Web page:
Air Quality Index
Using Air Quality Information to Protect Yourself from Outdoor Air Pollution
What Is the Air Quality Index?
Ever hear your local weather forecast say that tomorrow will be a "code orange" day for air pollution? That's the Air Quality Index at work. The Air Quality Index, or AQI, is the system used to warn the public when air pollution is dangerous. The AQI tracks ozone (smog) and particle pollution (tiny particles from ash, power plants and factories, vehicle exhaust, soil dust, pollen, and other pollution), as well as four other widespread air pollutants. Newspapers, radio, television, and websites report AQI levels year-round. Keeping track of the current air quality information can help you take steps to protect yourself, children, and others from unhealthy levels of air pollution.
Why Should I Pay Attention to the Air Quality Index?
Air pollution can harm anyone, but it can be really dangerous for a lot of people, including children and teens, people with asthma and other lung diseases, anyone over 65, anyone who exercises or works outdoors or has diabetes or cardiovascular disease like high blood pressure, or has suffered a heart attack or stroke. Even healthy adults who exercise or work outdoors can be harmed. Changing what you do on these bad air days can reduce your risk of being harmed.
How Does the Air Quality Index Work?
In more than 800 counties across the nation, air pollution levels are measured daily and ranked on a scale of 0 for perfect air all the way up to 500 for air pollution levels that pose an immediate danger to the public. The AQI further breaks air pollution levels into five categories, each of which has a name, an associated color, and advice to go along with it.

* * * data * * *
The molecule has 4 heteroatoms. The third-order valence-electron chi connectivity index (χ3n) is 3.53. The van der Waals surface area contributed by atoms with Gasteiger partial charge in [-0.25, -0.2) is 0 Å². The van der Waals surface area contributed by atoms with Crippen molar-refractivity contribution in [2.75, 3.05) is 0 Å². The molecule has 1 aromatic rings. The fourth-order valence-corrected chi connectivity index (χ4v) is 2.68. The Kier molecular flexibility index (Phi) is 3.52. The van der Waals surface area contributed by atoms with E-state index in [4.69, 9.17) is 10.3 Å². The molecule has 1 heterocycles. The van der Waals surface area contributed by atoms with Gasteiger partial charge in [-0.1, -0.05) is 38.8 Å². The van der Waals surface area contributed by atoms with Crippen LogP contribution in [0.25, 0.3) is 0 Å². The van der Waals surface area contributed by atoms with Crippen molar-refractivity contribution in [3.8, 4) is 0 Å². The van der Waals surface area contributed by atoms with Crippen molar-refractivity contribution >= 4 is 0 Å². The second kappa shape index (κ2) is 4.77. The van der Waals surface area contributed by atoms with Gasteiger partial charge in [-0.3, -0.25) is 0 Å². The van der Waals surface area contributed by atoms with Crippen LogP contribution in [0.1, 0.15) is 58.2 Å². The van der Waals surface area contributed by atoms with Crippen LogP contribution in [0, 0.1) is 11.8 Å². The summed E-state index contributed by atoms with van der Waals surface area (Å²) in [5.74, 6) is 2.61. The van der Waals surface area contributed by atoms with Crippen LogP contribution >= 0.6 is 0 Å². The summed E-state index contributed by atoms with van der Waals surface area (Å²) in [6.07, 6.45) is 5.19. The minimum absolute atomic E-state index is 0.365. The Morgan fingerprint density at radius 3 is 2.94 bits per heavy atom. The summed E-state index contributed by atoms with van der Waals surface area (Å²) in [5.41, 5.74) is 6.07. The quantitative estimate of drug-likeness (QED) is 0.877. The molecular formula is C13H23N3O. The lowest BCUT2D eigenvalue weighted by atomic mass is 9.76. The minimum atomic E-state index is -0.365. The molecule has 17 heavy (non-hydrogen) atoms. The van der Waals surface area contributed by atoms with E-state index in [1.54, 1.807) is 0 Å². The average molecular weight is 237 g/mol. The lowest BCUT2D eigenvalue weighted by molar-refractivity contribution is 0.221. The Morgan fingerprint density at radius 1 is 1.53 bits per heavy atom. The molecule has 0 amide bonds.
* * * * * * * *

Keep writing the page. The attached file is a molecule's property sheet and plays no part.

What Can You Do to Protect Yourself and Your Family?
- Don't assume that you're safe just because you're healthy. Air pollution can threaten anyone's health. Be aware of how you feel on high pollution days and take steps to help protect yourself.
- Are you or someone in your family at higher risk to air pollution? Children and teens, the elderly, people with breathing problems including asthma, people with cardiovascular diseases or diabetes, and adults who are active outdoors, including outdoor workers and healthy exercisers, are all at higher risk. They are the first to feel the effects of ozone and particle pollution, and they need to take extra steps to protect themselves from harm.
- If the day's level is orange or worse, adjust your plans for the day. Avoid prolonged vigorous activity outdoors. The health effects of pollution are worsened over extended periods of exposure, and by the deep, rapid breathing that accompanies exercise. Stay away from high-traffic areas, and do not exercise near those areas.
- Speak out for healthy air. Let your local officials know that you are concerned about the effect air pollution may be having on your health and that you support stronger pollution control measures.
How Do You Find Air Quality Information?
- Check daily air pollution forecasts in your area. Download the American Lung Association's State of the Air app on your mobile device through the Google Play Store or the iPhone iTunes store. Other sources include local radio and TV weather reports, newspapers and online at Airnow.gov.
- If air quality forecasts are not available in your community, call your local media and tell them you would like them to offer this important public health service.
- State and local air pollution control agencies collect air quality data and report the AQI. You can call or email them for current information if it is not available through the media. A directory is available from the National Association of Clean Air Agencies, their national membership association, at 4cleanair.org. Some offer air quality forecasts by email or text message.
- The EPA issues year-round AQI forecasts for most of the nation, including maps that show how pollution levels change and move throughout the day. It is "real-time" information, so you can see current outdoor air quality. The maps are available at Airnow.gov.
Reviewed and approved by the American Lung Association Scientific and Medical Editorial Review Panel. Last reviewed November 8, 2017.
Page Last Updated: January 4, 2018